The Fondue Family
The word “fondue” comes from the French verb
Cheese fondues consist of high-fat cheese that has been slowly melted in a liquid. Usually the liquid is wine, but beer, ale, or even milk can be used. Traditionally, garlic is rubbed around the inside of the saucepan to give the mixture extra flavor. Adding lemon juice and cornstarch or flour helps keep the cheese from curdling.
Ideally, fondue cheese should have a fat content of at least 45 percent. Low-fat cheeses are harder to melt and may curdle. If using cheese with a fat content below 45 percent, try combining it with a high-fat cheese and adding extra cornstarch to compensate.
In broth-based fondues, food is cooked in a simmering broth. Reputed to have been invented by Mongol warriors, Mongolian hot pot was probably the original broth-based fondue. Today, many Asian countries have their own version of a hot pot dish, such as Korean bulgogi and Japanese shabu-shabu. Sukiyaki, Japan's most popular one-pot meal, technically doesn't qualify as a hot pot dish, since the food isn't cooked in broth. However, it can still be considered a type of fondue.
In oil-based fondues, the fondue pot becomes a type of deep-fat fryer. Bite-sized morsels of meat, seafood, or vegetables are cooked by submerging them in a pot of simmering oil or shortening. The first and most famous oil-based fondue, fondue bourguignonne, consists of tender cubes of beef that are skewered, cooked in hot oil, and served with an assortment of sauces and spices for dipping. Often, although not always, seafood and vegetables are coated with batter before deep-frying, both to protect them from the hot oil and to seal in their natural juices.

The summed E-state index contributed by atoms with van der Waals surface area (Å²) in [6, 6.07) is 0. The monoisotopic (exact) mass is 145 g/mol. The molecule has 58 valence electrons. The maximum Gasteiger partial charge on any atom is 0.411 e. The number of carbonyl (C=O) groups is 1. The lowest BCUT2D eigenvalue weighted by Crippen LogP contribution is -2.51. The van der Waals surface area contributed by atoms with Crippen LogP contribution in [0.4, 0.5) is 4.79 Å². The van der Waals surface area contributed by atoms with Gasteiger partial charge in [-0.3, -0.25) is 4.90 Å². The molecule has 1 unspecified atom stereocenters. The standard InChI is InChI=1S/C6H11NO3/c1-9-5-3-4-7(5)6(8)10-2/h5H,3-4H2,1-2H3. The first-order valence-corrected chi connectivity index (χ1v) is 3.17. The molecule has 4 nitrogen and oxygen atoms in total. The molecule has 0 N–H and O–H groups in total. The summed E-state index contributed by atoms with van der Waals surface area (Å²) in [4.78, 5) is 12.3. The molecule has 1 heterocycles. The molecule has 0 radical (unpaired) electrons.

Some experts consider Bacchus fondues to be a fifth type of fondue. Named after the Roman god of wine, Bacchus fondues are cooked in red or white wine instead of oil. Vegetable or chicken broth may be added to the wine for extra flavor.
Last, but definitely not least, are the dessert fondues. The standard dessert fondue consists of chocolate that is melted with cream over low heat. Spices and a liqueur may be added for extra flavor. Fresh fruit and slices of pound cake or sponge cake traditionally make up the dippers. However, quick and easy dessert fondues can also be made by replacing the melted chocolate and cream with yogurt, sour cream, or even ice cream.